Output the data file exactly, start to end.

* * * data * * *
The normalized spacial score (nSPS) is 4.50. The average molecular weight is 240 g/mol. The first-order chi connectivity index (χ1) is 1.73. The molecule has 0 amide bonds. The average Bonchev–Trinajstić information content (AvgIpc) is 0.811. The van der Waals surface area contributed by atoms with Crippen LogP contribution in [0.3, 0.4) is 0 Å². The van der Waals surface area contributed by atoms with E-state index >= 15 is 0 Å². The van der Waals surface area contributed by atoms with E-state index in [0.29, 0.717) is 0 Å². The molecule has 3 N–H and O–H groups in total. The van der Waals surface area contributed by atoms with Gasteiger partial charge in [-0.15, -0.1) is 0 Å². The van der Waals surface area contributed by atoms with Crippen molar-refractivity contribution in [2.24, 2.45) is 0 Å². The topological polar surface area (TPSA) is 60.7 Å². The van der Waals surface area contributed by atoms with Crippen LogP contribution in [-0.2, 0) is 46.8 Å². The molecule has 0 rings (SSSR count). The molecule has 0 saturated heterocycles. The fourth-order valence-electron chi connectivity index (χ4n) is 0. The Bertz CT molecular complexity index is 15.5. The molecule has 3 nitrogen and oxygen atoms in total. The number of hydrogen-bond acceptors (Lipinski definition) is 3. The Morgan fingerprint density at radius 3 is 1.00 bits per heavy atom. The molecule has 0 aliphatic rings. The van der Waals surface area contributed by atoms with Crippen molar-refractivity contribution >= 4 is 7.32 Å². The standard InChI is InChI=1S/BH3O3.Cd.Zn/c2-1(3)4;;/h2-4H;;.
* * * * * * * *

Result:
The normalized spacial score (nSPS) is 4.50. The average molecular weight is 240 g/mol. The first-order chi connectivity index (χ1) is 1.73. The molecule has 0 amide bonds. The average Bonchev–Trinajstić information content (AvgIpc) is 0.811. The van der Waals surface area contributed by atoms with Crippen LogP contribution in [0.3, 0.4) is 0 Å². The van der Waals surface area contributed by atoms with E-state index >= 15 is 0 Å². The van der Waals surface area contributed by atoms with E-state index in [0.29, 0.717) is 0 Å². The molecule has 3 N–H and O–H groups in total. The van der Waals surface area contributed by atoms with Gasteiger partial charge in [-0.15, -0.1) is 0 Å². The van der Waals surface area contributed by atoms with Crippen molar-refractivity contribution in [2.24, 2.45) is 0 Å². The topological polar surface area (TPSA) is 60.7 Å². The van der Waals surface area contributed by atoms with Crippen LogP contribution in [-0.2, 0) is 46.8 Å². The molecule has 0 rings (SSSR count). The molecule has 0 saturated heterocycles. The fourth-order valence-electron chi connectivity index (χ4n) is 0. The Bertz CT molecular complexity index is 15.5. The molecule has 3 nitrogen and oxygen atoms in total. The number of hydrogen-bond acceptors (Lipinski definition) is 3. The Morgan fingerprint density at radius 3 is 1.00 bits per heavy atom. The molecule has 0 aliphatic rings. The van der Waals surface area contributed by atoms with Crippen molar-refractivity contribution >= 4 is 7.32 Å². The standard InChI is InChI=1S/BH3O3.Cd.Zn/c2-1(3)4;;/h2-4H;;.